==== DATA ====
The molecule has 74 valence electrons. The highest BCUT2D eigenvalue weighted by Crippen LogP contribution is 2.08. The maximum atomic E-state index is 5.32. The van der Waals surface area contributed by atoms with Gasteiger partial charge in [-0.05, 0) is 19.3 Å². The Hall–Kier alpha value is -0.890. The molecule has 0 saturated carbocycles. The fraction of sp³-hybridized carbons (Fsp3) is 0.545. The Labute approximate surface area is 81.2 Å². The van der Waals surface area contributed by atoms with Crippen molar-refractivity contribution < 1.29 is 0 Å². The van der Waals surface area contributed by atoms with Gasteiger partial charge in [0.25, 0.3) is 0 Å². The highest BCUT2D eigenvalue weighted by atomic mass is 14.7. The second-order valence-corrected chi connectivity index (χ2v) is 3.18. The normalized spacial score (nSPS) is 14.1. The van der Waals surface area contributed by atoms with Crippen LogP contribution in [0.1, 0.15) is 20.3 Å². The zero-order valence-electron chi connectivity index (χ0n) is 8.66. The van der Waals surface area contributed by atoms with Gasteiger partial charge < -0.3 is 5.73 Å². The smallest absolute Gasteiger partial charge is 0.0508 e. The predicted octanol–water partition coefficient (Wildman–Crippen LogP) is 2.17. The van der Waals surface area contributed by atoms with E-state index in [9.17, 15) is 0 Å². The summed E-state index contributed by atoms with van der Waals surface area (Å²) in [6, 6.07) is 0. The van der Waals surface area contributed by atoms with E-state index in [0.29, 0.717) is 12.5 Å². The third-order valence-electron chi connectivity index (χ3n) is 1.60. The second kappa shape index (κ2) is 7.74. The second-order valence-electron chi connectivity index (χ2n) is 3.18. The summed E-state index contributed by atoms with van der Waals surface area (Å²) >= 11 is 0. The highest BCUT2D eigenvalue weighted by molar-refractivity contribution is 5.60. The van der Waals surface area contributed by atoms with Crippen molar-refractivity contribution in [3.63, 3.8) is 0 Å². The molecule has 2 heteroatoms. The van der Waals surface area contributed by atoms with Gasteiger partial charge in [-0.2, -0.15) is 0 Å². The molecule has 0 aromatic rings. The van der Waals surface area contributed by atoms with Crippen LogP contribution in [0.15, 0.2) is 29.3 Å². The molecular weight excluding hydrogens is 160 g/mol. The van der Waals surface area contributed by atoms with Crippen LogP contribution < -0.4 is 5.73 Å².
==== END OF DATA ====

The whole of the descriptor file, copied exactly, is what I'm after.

The molecule has 74 valence electrons. The highest BCUT2D eigenvalue weighted by Crippen LogP contribution is 2.08. The maximum atomic E-state index is 5.32. The van der Waals surface area contributed by atoms with Gasteiger partial charge in [-0.05, 0) is 19.3 Å². The Hall–Kier alpha value is -0.890. The molecule has 0 saturated carbocycles. The fraction of sp³-hybridized carbons (Fsp3) is 0.545. The Labute approximate surface area is 81.2 Å². The van der Waals surface area contributed by atoms with Crippen molar-refractivity contribution < 1.29 is 0 Å². The van der Waals surface area contributed by atoms with Gasteiger partial charge in [0.25, 0.3) is 0 Å². The highest BCUT2D eigenvalue weighted by atomic mass is 14.7. The second-order valence-corrected chi connectivity index (χ2v) is 3.18. The normalized spacial score (nSPS) is 14.1. The van der Waals surface area contributed by atoms with Crippen LogP contribution in [0.1, 0.15) is 20.3 Å². The zero-order valence-electron chi connectivity index (χ0n) is 8.66. The van der Waals surface area contributed by atoms with Gasteiger partial charge < -0.3 is 5.73 Å². The smallest absolute Gasteiger partial charge is 0.0508 e. The predicted octanol–water partition coefficient (Wildman–Crippen LogP) is 2.17. The van der Waals surface area contributed by atoms with E-state index in [9.17, 15) is 0 Å². The summed E-state index contributed by atoms with van der Waals surface area (Å²) in [6, 6.07) is 0. The van der Waals surface area contributed by atoms with E-state index in [0.29, 0.717) is 12.5 Å². The third-order valence-electron chi connectivity index (χ3n) is 1.60. The second kappa shape index (κ2) is 7.74. The second-order valence-electron chi connectivity index (χ2n) is 3.18. The summed E-state index contributed by atoms with van der Waals surface area (Å²) >= 11 is 0. The highest BCUT2D eigenvalue weighted by molar-refractivity contribution is 5.60. The van der Waals surface area contributed by atoms with Crippen molar-refractivity contribution in [3.63, 3.8) is 0 Å². The molecule has 2 heteroatoms. The van der Waals surface area contributed by atoms with Gasteiger partial charge in [-0.2, -0.15) is 0 Å². The molecule has 0 aromatic rings. The van der Waals surface area contributed by atoms with Crippen LogP contribution in [0.15, 0.2) is 29.3 Å². The molecular weight excluding hydrogens is 160 g/mol. The van der Waals surface area contributed by atoms with Crippen LogP contribution < -0.4 is 5.73 Å².